Oil prices rose on Monday after a drone strike on US forces in Jordan added to concerns about supply disruption in the Middle East, as Houthi rebels launched attacks on ships in the Red Sea and hit a fuel tanker operated by Trafigura.
The risk of an expansion of conflict emerged as Russia’s exports of refined products began to decline and many refineries were put under repair following drone attacks.
Brent crude futures were up 29 cents, or 0.4%, at $83.84 a barrel by 0230 GMT, after reaching a session high of $84.80. WTI crude oil rose 34 cents, or 0.4%, to $78.35 a barrel, after reaching an intraday high of $79.29 earlier in the session.
A drone attack on US soldiers in Jordan has raised concerns about a broader conflict in the Middle East, a region important for oil wealth.
The attack in Jordan, which killed three US soldiers, marked a critical turning point in the ongoing conflict in the Middle East and raised the prospect of a more significant US intervention in the war. A more direct conflict with Iran would increase the likelihood of disruption in regional energy supplies.
Trafigura said in a statement on Saturday that it was assessing the security risks of future voyages in the Red Sea after the fire on its tanker, which was hit by a missile off the coast of Yemen, was extinguished. Until this incident, supply disruptions had been limited, but the situation changed after the tanker was hit by a missile on Friday.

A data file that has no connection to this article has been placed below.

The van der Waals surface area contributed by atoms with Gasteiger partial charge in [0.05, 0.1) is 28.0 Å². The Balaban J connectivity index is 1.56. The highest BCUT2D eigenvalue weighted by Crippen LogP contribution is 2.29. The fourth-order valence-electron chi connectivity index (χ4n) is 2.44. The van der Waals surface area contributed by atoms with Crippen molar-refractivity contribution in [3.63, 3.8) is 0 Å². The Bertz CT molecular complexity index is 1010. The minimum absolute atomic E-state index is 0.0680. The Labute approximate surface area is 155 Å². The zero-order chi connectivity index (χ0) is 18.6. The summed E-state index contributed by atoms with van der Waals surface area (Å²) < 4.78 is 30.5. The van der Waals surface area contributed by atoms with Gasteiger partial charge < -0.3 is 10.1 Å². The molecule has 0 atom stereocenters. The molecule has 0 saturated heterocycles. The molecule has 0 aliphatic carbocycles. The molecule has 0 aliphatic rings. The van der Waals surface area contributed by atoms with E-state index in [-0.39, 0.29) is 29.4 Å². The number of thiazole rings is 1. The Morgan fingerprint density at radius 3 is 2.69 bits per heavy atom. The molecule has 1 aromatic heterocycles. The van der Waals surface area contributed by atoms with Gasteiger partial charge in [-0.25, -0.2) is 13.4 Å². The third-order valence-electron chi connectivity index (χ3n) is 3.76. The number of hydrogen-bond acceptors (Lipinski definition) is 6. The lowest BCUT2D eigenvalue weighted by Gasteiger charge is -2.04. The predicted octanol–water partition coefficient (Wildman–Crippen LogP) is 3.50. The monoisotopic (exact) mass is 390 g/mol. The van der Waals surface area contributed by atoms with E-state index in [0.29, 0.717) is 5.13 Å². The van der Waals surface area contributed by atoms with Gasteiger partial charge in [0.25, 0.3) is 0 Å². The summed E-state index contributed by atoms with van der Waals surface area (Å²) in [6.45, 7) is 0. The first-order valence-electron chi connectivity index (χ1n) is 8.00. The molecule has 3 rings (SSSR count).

With US and UK-bound oil tankers currently under threat of attack, the market will likely re-price the risk of disruption.
Both contracts rose for a second week on Friday, hitting the highest level in almost two months, boosted by supply concerns in the Middle East and Russia, while positive U.S. economic growth and signs of stimulus from China boosted demand expectations. The atmosphere of complacency that prevailed in the oil market has evaporated accordingly.
According to data, Russia will reduce its exports of naphtha, a petrochemical raw material, by about 127,500 – 136,000 barrels per day, or about a third of its total exports, after fires disrupted refineries in the Baltic and Black Seas.
On February 1, top ministers of the Organization of the Petroleum Exporting Countries (OPEC) and allies led by Russia, known as OPEC+, will meet online.
However, OPEC+ sources stated that the meeting will take place too early for further production policy decisions, and said that OPEC+ will probably decide on oil production levels for April and beyond in the coming weeks.